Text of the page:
Writing a Dissertation

Everything You Need to Know About Writing a Dissertation
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Everything You Need to Know About Writing a Dissertation

Dissertation (n) – synonym for nightmare.

This is not even a joke, it’s a fact. If you’re in a college you would know. If you are a fresher and haven’t had to do a dissertation yet, ask a senior and pay attention to their facial expressions, you’ll know.


What is a Dissertation?

Dissertations are lengthy assignments that you have to write and submit at the end of your semester. Typically, a dissertation is of (on a generous average) 40,000 words, and it involves a lot of research, and it’s dedicated to a highly specific subject or topic.

A dissertation is the highest level there is of any kind of academic writing. A dissertation basically (if done properly) becomes a source for others to look up to. It can be used as a reference in academic researches and as if practically proved, a dissertation can even be included is a course of study.

Since a dissertation is a very detailed and lengthy document, it has to be written in a very structured format. There are sections or chapters that have to be there in a dissertation. Every section or chapter has their specific role in containing the information written in the dissertation.


What is the Structure of a Dissertation?

A dissertation consists of the following segments or chapters, and are written in the same order:

Introduction – Literature Review – Methodology – Findings and Analysis – Conclusion.

Also, you have to essentially write an abstract for your dissertation. Why? In case you missed it, a dissertation is too lengthy a paper. You need to put forth a summary of your dissertation assignment before you present the actual paper.


What All Is There In an Abstract?

An abstract is a precise summary of the dissertation. You need to keep a few things in mind while preparing the abstract for your dissertation:

  • Make it as appealing as you can. You can put your knowledge of language to good use here. But remember – you’re not writing a poem.
  • Mention everything that is there in your dissertation paper. There should be no surprises left in your dissertation.
  • Only thing you need to keep in check is the ‘conclusion’ part. Mention your ‘findings and analysis’, but skim over the conclusive verdict on the problem statement. It should be exclusive to the dissertation.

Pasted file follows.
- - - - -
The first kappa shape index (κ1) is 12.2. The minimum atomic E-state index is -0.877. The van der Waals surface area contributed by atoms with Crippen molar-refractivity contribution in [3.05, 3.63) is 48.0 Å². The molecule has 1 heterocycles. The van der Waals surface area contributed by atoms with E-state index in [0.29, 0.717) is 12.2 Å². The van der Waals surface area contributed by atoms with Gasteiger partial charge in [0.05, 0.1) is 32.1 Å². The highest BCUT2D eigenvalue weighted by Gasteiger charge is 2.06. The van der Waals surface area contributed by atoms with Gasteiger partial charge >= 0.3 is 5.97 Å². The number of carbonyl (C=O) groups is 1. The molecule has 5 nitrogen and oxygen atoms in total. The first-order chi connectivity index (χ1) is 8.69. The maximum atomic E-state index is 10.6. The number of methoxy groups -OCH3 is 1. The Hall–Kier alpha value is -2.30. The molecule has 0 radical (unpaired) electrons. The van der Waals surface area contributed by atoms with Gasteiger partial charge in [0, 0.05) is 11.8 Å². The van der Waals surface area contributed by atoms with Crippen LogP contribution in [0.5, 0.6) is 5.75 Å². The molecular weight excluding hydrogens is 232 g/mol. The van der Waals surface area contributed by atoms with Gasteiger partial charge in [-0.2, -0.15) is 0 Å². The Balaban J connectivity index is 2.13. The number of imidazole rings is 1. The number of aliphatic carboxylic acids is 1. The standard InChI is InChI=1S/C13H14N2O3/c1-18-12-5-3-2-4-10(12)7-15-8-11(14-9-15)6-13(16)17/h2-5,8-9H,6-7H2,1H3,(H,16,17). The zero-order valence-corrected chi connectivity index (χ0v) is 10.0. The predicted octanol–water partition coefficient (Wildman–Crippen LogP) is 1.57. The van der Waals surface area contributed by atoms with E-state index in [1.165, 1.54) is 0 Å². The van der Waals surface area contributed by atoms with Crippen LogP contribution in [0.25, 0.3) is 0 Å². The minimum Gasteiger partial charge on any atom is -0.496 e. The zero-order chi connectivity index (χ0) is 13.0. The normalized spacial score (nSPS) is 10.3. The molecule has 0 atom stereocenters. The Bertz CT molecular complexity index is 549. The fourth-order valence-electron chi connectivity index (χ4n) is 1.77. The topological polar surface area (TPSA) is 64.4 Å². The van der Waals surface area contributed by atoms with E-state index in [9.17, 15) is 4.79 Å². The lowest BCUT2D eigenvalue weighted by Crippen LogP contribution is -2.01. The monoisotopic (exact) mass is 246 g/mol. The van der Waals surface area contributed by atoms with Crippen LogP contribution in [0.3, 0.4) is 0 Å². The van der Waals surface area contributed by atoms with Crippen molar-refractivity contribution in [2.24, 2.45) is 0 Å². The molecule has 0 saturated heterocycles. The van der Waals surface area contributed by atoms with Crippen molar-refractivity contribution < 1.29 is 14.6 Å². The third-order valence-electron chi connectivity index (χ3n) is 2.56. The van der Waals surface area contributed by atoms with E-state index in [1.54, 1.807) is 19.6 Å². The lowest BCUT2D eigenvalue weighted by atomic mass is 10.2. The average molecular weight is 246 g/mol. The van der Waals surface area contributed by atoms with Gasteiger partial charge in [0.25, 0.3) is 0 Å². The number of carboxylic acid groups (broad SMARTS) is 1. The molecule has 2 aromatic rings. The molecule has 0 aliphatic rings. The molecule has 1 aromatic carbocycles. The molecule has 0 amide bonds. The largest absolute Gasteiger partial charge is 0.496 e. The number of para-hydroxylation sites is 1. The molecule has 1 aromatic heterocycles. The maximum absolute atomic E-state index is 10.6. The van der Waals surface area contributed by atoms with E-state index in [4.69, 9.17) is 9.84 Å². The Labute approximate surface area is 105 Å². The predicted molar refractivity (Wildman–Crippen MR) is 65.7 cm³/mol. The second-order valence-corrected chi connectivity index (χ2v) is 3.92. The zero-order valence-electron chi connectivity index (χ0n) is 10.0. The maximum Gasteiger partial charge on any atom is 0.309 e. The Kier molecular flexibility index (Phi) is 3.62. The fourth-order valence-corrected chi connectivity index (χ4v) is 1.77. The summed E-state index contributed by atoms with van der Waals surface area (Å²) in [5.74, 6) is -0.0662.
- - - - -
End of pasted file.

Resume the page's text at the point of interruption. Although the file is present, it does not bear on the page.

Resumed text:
How to Begin?

A dissertation does not come with a predefined or assigned topic – you have to lo-ok for the topic on your own.

That does sound like a lot of reading and more reading. Yes, we’re not going to keep you in the dark, there is a lot of reading you will have to do to get your dissertation written perfectly and have a good topic, but let us see how can we make it a tad bit easy:


  • Sit and ponder about the concepts or theories from the subject that appeal the most to you. There won’t be a lot of them, nonetheless, make a list.
  • Now, sorting is very necessary if you want to save time. If you want, you can do it for all the topics that interest you, but we’d suggest that you take some time to pick one concept and then start reading.
  • Read until you find one statement or fact that takes your fancy. This way, you will get a topic that is exclusive to your reading. Most students choose from the internet; don’t do that.


Writing the Paper

Now that you have the topic, you can start looking for places where you will find sources of information. Make sure you have everything you need, on your table before you set your pen to work. Also, before you begin writing, make an outline of your assignment. Plan out all the points and set them in the order relevant to the topic. These little tricks will save your time.

Now, let us see what all the sections are all about and what do you need to put in them:


  • Introduction: The very first section where you make the readers acquainted with the topic, brief them, and then bring in the main problem statement that your dissertation is proposing to solve.
  • Literature Review: In this section, you talk about the previous works that have been carried out on the subject. Mention the sources you chose and why.
  • Methodology: Here, you need to give all the details of the techniques you are going to put to use to get to the bottom of your problem statement. The better this section is, the better your dissertation looks.
  • Findings and Analysis: Here, you discuss the results of your techniques, and compare them with the earlier works that have been done.
  • Conclusion: You put down a verdict that closes the problem statement. You need to answer all the questions you put forth in your introduction.


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